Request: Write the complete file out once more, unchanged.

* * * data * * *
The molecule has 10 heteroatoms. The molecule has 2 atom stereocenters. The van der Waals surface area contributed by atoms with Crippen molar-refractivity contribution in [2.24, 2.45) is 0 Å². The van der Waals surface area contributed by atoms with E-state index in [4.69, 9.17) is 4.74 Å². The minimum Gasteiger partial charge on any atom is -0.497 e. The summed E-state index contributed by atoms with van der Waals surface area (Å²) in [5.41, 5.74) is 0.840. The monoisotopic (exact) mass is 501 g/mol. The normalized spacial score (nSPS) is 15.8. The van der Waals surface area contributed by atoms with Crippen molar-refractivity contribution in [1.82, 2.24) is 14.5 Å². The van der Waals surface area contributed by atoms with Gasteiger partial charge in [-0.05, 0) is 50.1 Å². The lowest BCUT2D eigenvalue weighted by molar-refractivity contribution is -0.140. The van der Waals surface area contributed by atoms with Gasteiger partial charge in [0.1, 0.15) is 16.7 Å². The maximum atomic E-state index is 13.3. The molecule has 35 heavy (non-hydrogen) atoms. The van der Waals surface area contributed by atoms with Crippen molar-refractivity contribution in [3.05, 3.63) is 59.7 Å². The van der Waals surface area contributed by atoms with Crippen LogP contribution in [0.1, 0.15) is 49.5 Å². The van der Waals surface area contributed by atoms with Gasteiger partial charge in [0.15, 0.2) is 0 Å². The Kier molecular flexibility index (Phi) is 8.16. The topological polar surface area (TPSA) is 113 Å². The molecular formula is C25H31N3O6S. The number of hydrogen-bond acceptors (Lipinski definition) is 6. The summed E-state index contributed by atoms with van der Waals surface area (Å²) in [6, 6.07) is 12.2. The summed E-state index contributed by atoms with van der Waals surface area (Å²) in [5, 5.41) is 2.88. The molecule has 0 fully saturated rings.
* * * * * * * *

The molecule has 10 heteroatoms. The molecule has 2 atom stereocenters. The van der Waals surface area contributed by atoms with Crippen molar-refractivity contribution in [2.24, 2.45) is 0 Å². The van der Waals surface area contributed by atoms with E-state index in [4.69, 9.17) is 4.74 Å². The minimum Gasteiger partial charge on any atom is -0.497 e. The summed E-state index contributed by atoms with van der Waals surface area (Å²) in [5.41, 5.74) is 0.840. The monoisotopic (exact) mass is 501 g/mol. The normalized spacial score (nSPS) is 15.8. The van der Waals surface area contributed by atoms with Crippen molar-refractivity contribution in [1.82, 2.24) is 14.5 Å². The van der Waals surface area contributed by atoms with Gasteiger partial charge in [-0.05, 0) is 50.1 Å². The lowest BCUT2D eigenvalue weighted by molar-refractivity contribution is -0.140. The van der Waals surface area contributed by atoms with Gasteiger partial charge in [0.1, 0.15) is 16.7 Å². The maximum atomic E-state index is 13.3. The molecule has 35 heavy (non-hydrogen) atoms. The van der Waals surface area contributed by atoms with Crippen molar-refractivity contribution in [3.05, 3.63) is 59.7 Å². The van der Waals surface area contributed by atoms with Crippen LogP contribution in [0.1, 0.15) is 49.5 Å². The van der Waals surface area contributed by atoms with Gasteiger partial charge in [0.15, 0.2) is 0 Å². The Kier molecular flexibility index (Phi) is 8.16. The topological polar surface area (TPSA) is 113 Å². The molecular formula is C25H31N3O6S. The number of hydrogen-bond acceptors (Lipinski definition) is 6. The summed E-state index contributed by atoms with van der Waals surface area (Å²) in [6, 6.07) is 12.2. The summed E-state index contributed by atoms with van der Waals surface area (Å²) in [5, 5.41) is 2.88. The molecule has 0 fully saturated rings.